I explained to the committee when I came to this industry from the outside, I was really struck by how many different perspectives and opinions there were about that, and very early on I had committed myself to the evidence. That is indeed what I have done.
Every three years, the secretary of state must review how the pubs code and the pubs code adjudicator (PCA) is working. That review of the period from April 2019 to March 2022 is now underway.
The secretary of state invites views and evidence from anyone in the industry with an interest in the pubs code, and the deadline for providing them is 17 August 2022.
I will be submitting the evidence I have collected over that period which indicates the progress that has been made since the last statutory review, and the areas for my focus where more improvement is required.
Key among that evidence will be the results I have recently published of the PCA tied tenant survey. This is the first to have taken place since 2019 owing to the pandemic, and therefore the first since I stepped into the role of PCA.
I increased the number of tenants surveyed to over 600, to enable me to get more reliable evidence of tenant attitudes to their pub company and, importantly, to enable comparisons to be made between those pub companies.
Most will know the pubs code was introduced because of serious problems in the tied relationship, caused by imbalance of power between tied tenants and their pub company.
My survey showed 62% of tied tenants are now satisfied in that relationship, while 22% are dissatisfied.
When looking only at those tenants whose tenancies began after the pubs code came into force and have had the benefit of all of rights to transparent information and fairness throughout their journey as tenants, the satisfaction rate is 67%.
There are differences between the pub companies. At one end of the scale, 80% of all of Admiral’s tied tenants were satisfied in their relationship, and 12% dissatisfied.
However, only 47% of Punch tenants were satisfied in their tied relationship, while 29% were dissatisfied.
It is important to make these comparisons to seek to drive up standards. Existing and new entrants to the tied trade will have that information.
This comparison should create an incentive for all pub companies to ensure their tenants are satisfied by complying with the letter and spirit of the pubs code.
It may be tied tenant satisfaction has had a boost owing to the significant support they received from their pub company during the pandemic. Consistent with the pubs code, I ensured pub companies had clear, public and fair criteria for providing that support, so that favouritism and unfairness could not play a part, and each tenant could feel confident they were being treated justly.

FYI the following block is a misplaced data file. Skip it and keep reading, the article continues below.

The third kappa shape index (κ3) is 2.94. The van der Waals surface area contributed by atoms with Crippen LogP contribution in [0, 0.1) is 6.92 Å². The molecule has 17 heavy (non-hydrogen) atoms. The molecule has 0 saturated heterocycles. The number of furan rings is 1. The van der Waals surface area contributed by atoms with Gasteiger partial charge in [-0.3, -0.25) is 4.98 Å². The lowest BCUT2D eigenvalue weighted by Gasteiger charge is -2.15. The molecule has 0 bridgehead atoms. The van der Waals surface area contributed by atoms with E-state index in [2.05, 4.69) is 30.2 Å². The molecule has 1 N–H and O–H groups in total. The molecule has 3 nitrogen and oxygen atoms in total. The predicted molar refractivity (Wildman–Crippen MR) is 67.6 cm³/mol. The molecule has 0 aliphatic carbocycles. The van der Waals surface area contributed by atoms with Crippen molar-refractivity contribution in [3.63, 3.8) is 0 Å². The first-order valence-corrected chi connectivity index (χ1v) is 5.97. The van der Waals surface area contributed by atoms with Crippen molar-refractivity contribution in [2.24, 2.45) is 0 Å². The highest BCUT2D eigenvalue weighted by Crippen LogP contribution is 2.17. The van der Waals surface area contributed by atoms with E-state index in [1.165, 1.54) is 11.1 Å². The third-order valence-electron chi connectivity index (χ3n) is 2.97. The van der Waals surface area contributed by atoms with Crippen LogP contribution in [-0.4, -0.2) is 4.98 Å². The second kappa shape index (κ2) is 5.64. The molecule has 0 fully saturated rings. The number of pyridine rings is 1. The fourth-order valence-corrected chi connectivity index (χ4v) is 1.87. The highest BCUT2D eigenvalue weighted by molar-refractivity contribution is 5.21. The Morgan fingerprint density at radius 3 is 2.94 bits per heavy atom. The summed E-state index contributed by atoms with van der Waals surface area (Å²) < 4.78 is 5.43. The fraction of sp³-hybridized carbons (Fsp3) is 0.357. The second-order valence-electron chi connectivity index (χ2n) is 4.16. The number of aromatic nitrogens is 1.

I was pleased to see a British Beer & Pub Association (BBPA) survey recently found 75% of regulated tied tenants were satisfied with the transparency of the discretionary support provided.
One area where my survey showed positive progress across all pub companies is in the fairness of discussions with the business development manager.
As the person who has day to day discussions with the tied tenant about matters such as repairs, business planning and rent negotiations, this is an important relationship.
It was one which caused parliament significant concern in deciding to introduce the pubs code.
Now, 76% of tied tenants think they are treated fairly in those discussions, while only 12% do not. All pub companies scored over 70%.
However, my survey results told me there remain pain points for tied tenants. Notably, these include the management of repairs and dilapidations. Only 39% are satisfied with this – but the results between pub companies vary, ranging from 72% of Marston’s and 62% of Admiral tenants, to at the lowest 27% of Stonegate tenants, who with over 3,100 pubs have the largest tied estate.
Clearly, my team will have this issue as a focus, and Stonegate will be aware it has work to do to show it can improve.
Satisfaction with the pub company handling of the market-rent-only (MRO) option process is also too low. I have published my response to the consultation I carried out on steps I propose to smooth the path of tenants through this process, and my guidance will be published shortly.
The survey also sought to understand tenants’ awareness of the pubs code and attitude to the PCA.
Awareness of the pubs code has increased among tied tenants from 79% to 84% since the 2019 survey.
Awareness of individual rights is lower. For example, 61% of tenants are familiar with the right to request an MRO option in certain circumstances. The hard work of my team and the pub company code compliance officers to promote understanding of code rights must go on.
This column is intended to aid industry understanding about the pubs code and its impact. Nothing in it should be understood as a substitute for the pubs code legal framework.